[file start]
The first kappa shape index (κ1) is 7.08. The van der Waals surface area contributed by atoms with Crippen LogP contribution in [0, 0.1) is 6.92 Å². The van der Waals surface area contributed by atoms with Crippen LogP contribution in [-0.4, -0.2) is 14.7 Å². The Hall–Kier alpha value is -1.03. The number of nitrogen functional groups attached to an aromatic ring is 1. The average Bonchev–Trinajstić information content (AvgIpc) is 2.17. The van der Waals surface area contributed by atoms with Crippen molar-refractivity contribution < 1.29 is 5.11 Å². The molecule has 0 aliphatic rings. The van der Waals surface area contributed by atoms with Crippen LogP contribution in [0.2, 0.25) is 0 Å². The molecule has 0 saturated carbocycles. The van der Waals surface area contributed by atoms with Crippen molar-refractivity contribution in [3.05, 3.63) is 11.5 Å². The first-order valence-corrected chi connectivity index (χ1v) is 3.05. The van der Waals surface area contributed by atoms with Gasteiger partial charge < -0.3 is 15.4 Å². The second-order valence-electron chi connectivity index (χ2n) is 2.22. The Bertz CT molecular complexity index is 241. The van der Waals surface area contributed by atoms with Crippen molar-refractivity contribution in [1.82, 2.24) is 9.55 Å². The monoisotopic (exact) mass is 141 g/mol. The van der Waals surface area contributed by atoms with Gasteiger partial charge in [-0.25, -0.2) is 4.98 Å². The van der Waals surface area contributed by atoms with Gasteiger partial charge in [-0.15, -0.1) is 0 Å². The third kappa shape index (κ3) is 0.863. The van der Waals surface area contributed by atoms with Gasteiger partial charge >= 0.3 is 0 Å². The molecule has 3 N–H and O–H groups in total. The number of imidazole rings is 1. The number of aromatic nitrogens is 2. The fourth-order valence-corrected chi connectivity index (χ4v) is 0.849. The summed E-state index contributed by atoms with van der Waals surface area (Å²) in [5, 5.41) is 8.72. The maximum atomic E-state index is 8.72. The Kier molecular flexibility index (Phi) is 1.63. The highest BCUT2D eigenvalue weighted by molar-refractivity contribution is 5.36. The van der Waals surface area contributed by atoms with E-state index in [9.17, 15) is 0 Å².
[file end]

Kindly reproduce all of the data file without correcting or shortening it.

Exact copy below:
The first kappa shape index (κ1) is 7.08. The van der Waals surface area contributed by atoms with Crippen LogP contribution in [0, 0.1) is 6.92 Å². The van der Waals surface area contributed by atoms with Crippen LogP contribution in [-0.4, -0.2) is 14.7 Å². The Hall–Kier alpha value is -1.03. The number of nitrogen functional groups attached to an aromatic ring is 1. The average Bonchev–Trinajstić information content (AvgIpc) is 2.17. The van der Waals surface area contributed by atoms with Crippen molar-refractivity contribution < 1.29 is 5.11 Å². The molecule has 0 aliphatic rings. The van der Waals surface area contributed by atoms with Crippen LogP contribution in [0.2, 0.25) is 0 Å². The molecule has 0 saturated carbocycles. The van der Waals surface area contributed by atoms with Crippen molar-refractivity contribution in [3.05, 3.63) is 11.5 Å². The first-order valence-corrected chi connectivity index (χ1v) is 3.05. The van der Waals surface area contributed by atoms with Gasteiger partial charge < -0.3 is 15.4 Å². The second-order valence-electron chi connectivity index (χ2n) is 2.22. The Bertz CT molecular complexity index is 241. The van der Waals surface area contributed by atoms with Crippen molar-refractivity contribution in [1.82, 2.24) is 9.55 Å². The monoisotopic (exact) mass is 141 g/mol. The van der Waals surface area contributed by atoms with Gasteiger partial charge in [-0.25, -0.2) is 4.98 Å². The van der Waals surface area contributed by atoms with Gasteiger partial charge in [-0.15, -0.1) is 0 Å². The third kappa shape index (κ3) is 0.863. The van der Waals surface area contributed by atoms with Gasteiger partial charge >= 0.3 is 0 Å². The molecule has 3 N–H and O–H groups in total. The number of imidazole rings is 1. The number of aromatic nitrogens is 2. The fourth-order valence-corrected chi connectivity index (χ4v) is 0.849. The summed E-state index contributed by atoms with van der Waals surface area (Å²) in [5, 5.41) is 8.72. The maximum atomic E-state index is 8.72. The Kier molecular flexibility index (Phi) is 1.63. The highest BCUT2D eigenvalue weighted by molar-refractivity contribution is 5.36. The van der Waals surface area contributed by atoms with E-state index in [9.17, 15) is 0 Å².